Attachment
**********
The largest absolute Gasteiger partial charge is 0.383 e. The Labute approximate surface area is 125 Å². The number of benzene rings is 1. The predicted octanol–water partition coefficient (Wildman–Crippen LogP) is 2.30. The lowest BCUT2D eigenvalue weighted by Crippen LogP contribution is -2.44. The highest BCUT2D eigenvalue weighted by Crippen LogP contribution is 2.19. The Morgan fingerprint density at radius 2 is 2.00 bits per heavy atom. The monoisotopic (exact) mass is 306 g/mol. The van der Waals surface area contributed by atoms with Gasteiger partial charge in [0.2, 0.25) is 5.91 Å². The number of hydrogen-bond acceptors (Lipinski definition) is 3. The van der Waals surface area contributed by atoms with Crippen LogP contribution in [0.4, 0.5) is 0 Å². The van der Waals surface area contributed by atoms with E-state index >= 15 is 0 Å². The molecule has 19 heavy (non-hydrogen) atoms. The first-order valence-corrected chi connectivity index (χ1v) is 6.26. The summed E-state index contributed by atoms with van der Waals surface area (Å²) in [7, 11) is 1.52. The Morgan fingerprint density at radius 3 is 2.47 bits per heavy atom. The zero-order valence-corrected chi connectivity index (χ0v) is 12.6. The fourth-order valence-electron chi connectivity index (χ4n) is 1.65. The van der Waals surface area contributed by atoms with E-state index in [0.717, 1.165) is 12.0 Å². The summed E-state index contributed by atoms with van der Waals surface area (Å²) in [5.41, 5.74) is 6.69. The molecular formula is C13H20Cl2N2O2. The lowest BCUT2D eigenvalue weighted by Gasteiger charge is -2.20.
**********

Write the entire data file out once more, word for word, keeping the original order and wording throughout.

The largest absolute Gasteiger partial charge is 0.383 e. The Labute approximate surface area is 125 Å². The number of benzene rings is 1. The predicted octanol–water partition coefficient (Wildman–Crippen LogP) is 2.30. The lowest BCUT2D eigenvalue weighted by Crippen LogP contribution is -2.44. The highest BCUT2D eigenvalue weighted by Crippen LogP contribution is 2.19. The Morgan fingerprint density at radius 2 is 2.00 bits per heavy atom. The monoisotopic (exact) mass is 306 g/mol. The van der Waals surface area contributed by atoms with Gasteiger partial charge in [0.2, 0.25) is 5.91 Å². The number of hydrogen-bond acceptors (Lipinski definition) is 3. The van der Waals surface area contributed by atoms with Crippen LogP contribution in [0.4, 0.5) is 0 Å². The van der Waals surface area contributed by atoms with E-state index >= 15 is 0 Å². The molecule has 19 heavy (non-hydrogen) atoms. The first-order valence-corrected chi connectivity index (χ1v) is 6.26. The summed E-state index contributed by atoms with van der Waals surface area (Å²) in [7, 11) is 1.52. The Morgan fingerprint density at radius 3 is 2.47 bits per heavy atom. The zero-order valence-corrected chi connectivity index (χ0v) is 12.6. The fourth-order valence-electron chi connectivity index (χ4n) is 1.65. The van der Waals surface area contributed by atoms with E-state index in [0.717, 1.165) is 12.0 Å². The summed E-state index contributed by atoms with van der Waals surface area (Å²) in [5.41, 5.74) is 6.69. The molecular formula is C13H20Cl2N2O2. The lowest BCUT2D eigenvalue weighted by Gasteiger charge is -2.20.